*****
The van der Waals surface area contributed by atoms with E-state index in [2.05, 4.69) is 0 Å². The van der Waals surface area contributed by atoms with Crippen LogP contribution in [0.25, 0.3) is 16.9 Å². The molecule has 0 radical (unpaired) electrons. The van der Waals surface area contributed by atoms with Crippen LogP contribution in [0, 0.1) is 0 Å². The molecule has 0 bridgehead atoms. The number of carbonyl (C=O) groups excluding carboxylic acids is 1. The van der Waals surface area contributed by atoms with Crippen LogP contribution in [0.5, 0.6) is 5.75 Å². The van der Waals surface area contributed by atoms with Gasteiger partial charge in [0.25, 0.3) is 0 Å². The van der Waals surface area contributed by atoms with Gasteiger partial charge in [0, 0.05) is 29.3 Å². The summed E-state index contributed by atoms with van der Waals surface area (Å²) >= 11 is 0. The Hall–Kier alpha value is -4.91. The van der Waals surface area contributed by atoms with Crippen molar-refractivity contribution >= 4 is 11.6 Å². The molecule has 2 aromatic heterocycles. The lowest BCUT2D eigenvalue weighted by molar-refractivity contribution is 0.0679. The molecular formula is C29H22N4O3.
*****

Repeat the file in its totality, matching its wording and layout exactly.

The van der Waals surface area contributed by atoms with E-state index in [2.05, 4.69) is 0 Å². The van der Waals surface area contributed by atoms with Crippen LogP contribution in [0.25, 0.3) is 16.9 Å². The molecule has 0 radical (unpaired) electrons. The van der Waals surface area contributed by atoms with Crippen LogP contribution in [0, 0.1) is 0 Å². The molecule has 0 bridgehead atoms. The number of carbonyl (C=O) groups excluding carboxylic acids is 1. The van der Waals surface area contributed by atoms with Crippen LogP contribution in [0.5, 0.6) is 5.75 Å². The van der Waals surface area contributed by atoms with Gasteiger partial charge in [0.25, 0.3) is 0 Å². The van der Waals surface area contributed by atoms with Gasteiger partial charge in [0, 0.05) is 29.3 Å². The summed E-state index contributed by atoms with van der Waals surface area (Å²) >= 11 is 0. The Hall–Kier alpha value is -4.91. The van der Waals surface area contributed by atoms with Crippen molar-refractivity contribution >= 4 is 11.6 Å². The molecule has 2 aromatic heterocycles. The lowest BCUT2D eigenvalue weighted by molar-refractivity contribution is 0.0679. The molecular formula is C29H22N4O3.